The European Commission regards lawyer-client confidentiality as unimportant: it is incumbent on the profession to defend it.
The European Commission has just launched its consultation on the role of lawyers in tax planning, under the heading of ‘Disincentives for advisors and intermediaries for potentially aggressive tax planning schemes’.
From a lawyer’s point of view, it is dismaying that there is no mention of the importance of lawyer-client confidentiality. You will find that lawyers are just lumped in with other intermediaries: ‘consultants, lawyers, financial (investment) advisers, accountants, solicitors, insurance intermediaries, financial institutions, and company-formation agents known as Trust and Company Service Providers’ – as if solicitors are not lawyers, and as if a lawyer is no different to any other kind of consultant.
The word ‘confidentiality’ appears in the document only in the terms of a ‘confidentiality clause’, which is considered a bad thing from the point of view of transparency, and so identified as a generic hallmark of a promoted aggressive tax planning scheme.
The Organisation for Economic Cooperation and Development (OECD) was the original mover behind this initiative, with its Base Erosion and Profit Shifting (BEPS) Package 2015, which included Action 12 on Mandatory Disclosure Rules.
But at least BEPS Action 12 specifically mentioned lawyer-client confidentiality, and understood that it might lead to a lawyer not being able to disclose a scheme.
There is a whole paragraph (no. 70) in Action 12 devoted to how lawyers can claim legal professional privilege, but the European Commission has ignored it. I know that there was a meeting with commission officials before the consultation was launched, at which this matter was expressly brought to their attention. But they obviously regard it as unimportant, an obstacle to transparency. Their interpretation of the extent of lawyer-client confidentiality is therefore not the classic one shared by all European legal professions.
It is now incumbent on lawyers and their professional organisations to respond to the consultation, and to highlight the core principles of the legal profession.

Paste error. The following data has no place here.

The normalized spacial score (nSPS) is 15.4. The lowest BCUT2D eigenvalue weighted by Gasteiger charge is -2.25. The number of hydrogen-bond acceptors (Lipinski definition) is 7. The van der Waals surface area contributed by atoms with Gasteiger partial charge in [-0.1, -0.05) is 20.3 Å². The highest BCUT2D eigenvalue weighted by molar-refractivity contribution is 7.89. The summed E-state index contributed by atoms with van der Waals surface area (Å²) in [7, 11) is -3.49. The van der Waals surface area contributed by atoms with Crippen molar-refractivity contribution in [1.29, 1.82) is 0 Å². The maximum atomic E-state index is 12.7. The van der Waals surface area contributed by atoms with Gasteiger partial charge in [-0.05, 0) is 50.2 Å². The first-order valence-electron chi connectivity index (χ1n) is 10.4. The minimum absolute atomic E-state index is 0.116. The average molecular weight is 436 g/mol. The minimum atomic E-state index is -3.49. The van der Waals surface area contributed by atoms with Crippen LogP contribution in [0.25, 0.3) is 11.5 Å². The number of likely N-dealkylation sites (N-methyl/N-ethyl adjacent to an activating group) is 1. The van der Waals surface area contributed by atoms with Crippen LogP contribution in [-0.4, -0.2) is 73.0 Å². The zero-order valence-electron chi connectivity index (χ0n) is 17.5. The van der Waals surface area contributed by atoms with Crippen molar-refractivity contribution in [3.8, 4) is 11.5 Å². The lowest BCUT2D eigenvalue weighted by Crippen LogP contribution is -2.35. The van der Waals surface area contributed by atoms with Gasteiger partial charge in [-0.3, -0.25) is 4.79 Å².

This itself raises interesting questions about the way that the modern world is shaping, where the needs and capacities of machines begin to dictate policy. I wrote the other day about the danger that justice will accommodate itself to what machines can do rather than to what is just. And the same applies to consultations.
There is a warning at the beginning of the consultation – ‘In order to ensure a fair and transparent consultation process only responses received through our online questionnaire will be taken into account and included in the report summarising the responses.’ What that means is that it is easier to collate the replies received by machine, and so no resources will be devoted to actually reading responses which do not fit into the pre-set format.
The machine dictates.
And if there are no questions about lawyer-client confidentiality? How can a new concern be raised which has not been fed into the machine in the first place? The only answer in this case is either to fit our concerns into one of the very few free-text boxes permitted, such as at the end of question 5 on direct and indirect impacts of the new policy (the great bulk of the questionnaire is in a pre-set multiple choice format), or to take advantage of the ‘Additional information’ question right at the end, and upload a new paper.
Since lawyer-client confidentiality does not even merit a question, I have strong doubts about the impact of an additionally uploaded paper. And the fact that there is no specific question on it loads the consultation against our interests, because other people are not asked to comment on our concerns, and so be given the chance to support them. There is not even a mention of our concerns in the accompanying paper.
At the same time, the International Bar Association (IBA) has set up a joint taskforce with the OECD in the wake of the Panama Papers scandal, covering some of these same issues. Although its remit is broader than just tax avoidance, it will look at the roles and responsibilities of lawyers in this area, and what changes, if any, should be introduced to professional standards, for instance in combatting corruption, tax evasion money-laundering and terrorism financing.
I hope the IBA will make strong representations about the importance of our core principles, and in particular lawyer-client confidentiality.
As I have reported before, the European Parliament also has its own investigation on the Panama Papers. On 9 February next year, it will hold a meeting with the so-called intermediaries, that is lawyers, tax advisers, financial intermediaries and others, which will be another opportunity to make the same point.
I have not recited here the rationale behind lawyer-client confidentiality, because it is so well-known to the legal profession. But it is constantly under assault from policymakers who should know better, and needs defending.